Claire Beale: Perils of placing corporate greed over creative deed
Now, where was I? Ah... creativity. I really wanted my first column back in this slot to be a thoroughly indulgent wallow in creativity, face buried sniff/taste deep into brilliant work. But then the Publicis-Omnicom merger collapsed, and creativity took a back seat. Which, come to think of it, is one of the reasons Publicis Omnicom Group looked like a failure from the off.
I never found anyone who could explain why a mash-up of Publicis and Omnicom would mean better, more engaging and effective work for clients. Bigger big data, more muscly media muscle, higher high-tech, perhaps. But every client I’ve ever met is drowning in all that stuff already. And no decent client chases a cheap deal at the expense of advertising that actually works.
So I never met a client who was the slightest bit interested in this deal – even the ones who knew anything about it. And I never found a Publicis or Omnicom agency chief who had any interest in the mega-merger either, beyond worrying about whether there would be a job for them at the end of it.
It was a deal that all the important people – the clients and the people creating work to help those clients sell stuff – could see absolutely no point in. Somewhere over $100 million was spunked on trying to make it work – "It’s not a very large number," John Wren said of Omnicom’s share of that pot. Perhaps not, in terms of big corporate plays (even those that don’t happen), but just think how much great talent that could have bought, particularly in light of all the job losses and cost-cutting that have compromised the business over the past few years. So what was it all for, then? A few big shareholders and a few big egos, one influential city analyst says. Which is a pretty damming reflection on our industry.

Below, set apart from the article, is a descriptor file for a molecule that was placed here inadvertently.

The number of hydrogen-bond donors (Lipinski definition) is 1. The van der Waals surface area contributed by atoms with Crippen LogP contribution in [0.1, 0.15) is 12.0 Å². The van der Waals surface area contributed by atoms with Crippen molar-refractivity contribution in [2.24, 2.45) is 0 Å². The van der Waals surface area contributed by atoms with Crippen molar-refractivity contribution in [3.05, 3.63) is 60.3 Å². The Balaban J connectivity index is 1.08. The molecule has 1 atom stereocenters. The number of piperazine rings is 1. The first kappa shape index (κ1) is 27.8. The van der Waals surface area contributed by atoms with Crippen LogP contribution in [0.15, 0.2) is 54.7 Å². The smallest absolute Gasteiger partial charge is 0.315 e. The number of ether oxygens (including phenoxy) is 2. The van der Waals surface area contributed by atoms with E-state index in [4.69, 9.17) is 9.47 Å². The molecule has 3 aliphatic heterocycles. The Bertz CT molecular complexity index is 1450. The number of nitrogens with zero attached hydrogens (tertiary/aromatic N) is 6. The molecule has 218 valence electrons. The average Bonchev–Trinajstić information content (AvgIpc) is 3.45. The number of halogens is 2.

I never found anyone who could explain why a mash-up of Publicis and Omnicom would mean better, more effective work
Anyway, you know all of this (in as much as you care… "Most of my staff barely know which holding company they work for and they care even less," one CEO told me recently. "All they really care about is the work that comes out of our building. The work, the work, the work." Thank God.).
So what now?
Sir Martin Sorrell has played a blinder through the whole mess, turning every positive WPP story – most of which had absolutely nothing to do with the spectre of POG – into anti-POG news. Expect more joyful
nose-rubbing now. Respect.
And there will, of course, continue to be holding company deals. It’s almost the only avenue for growth now. There may even be a big one.
But, for goodness sake, let’s try to believe we’re all here to make brilliant work that sells stuff, not to make some rich shareholders richer.
This article was first published on campaignlive.co.uk
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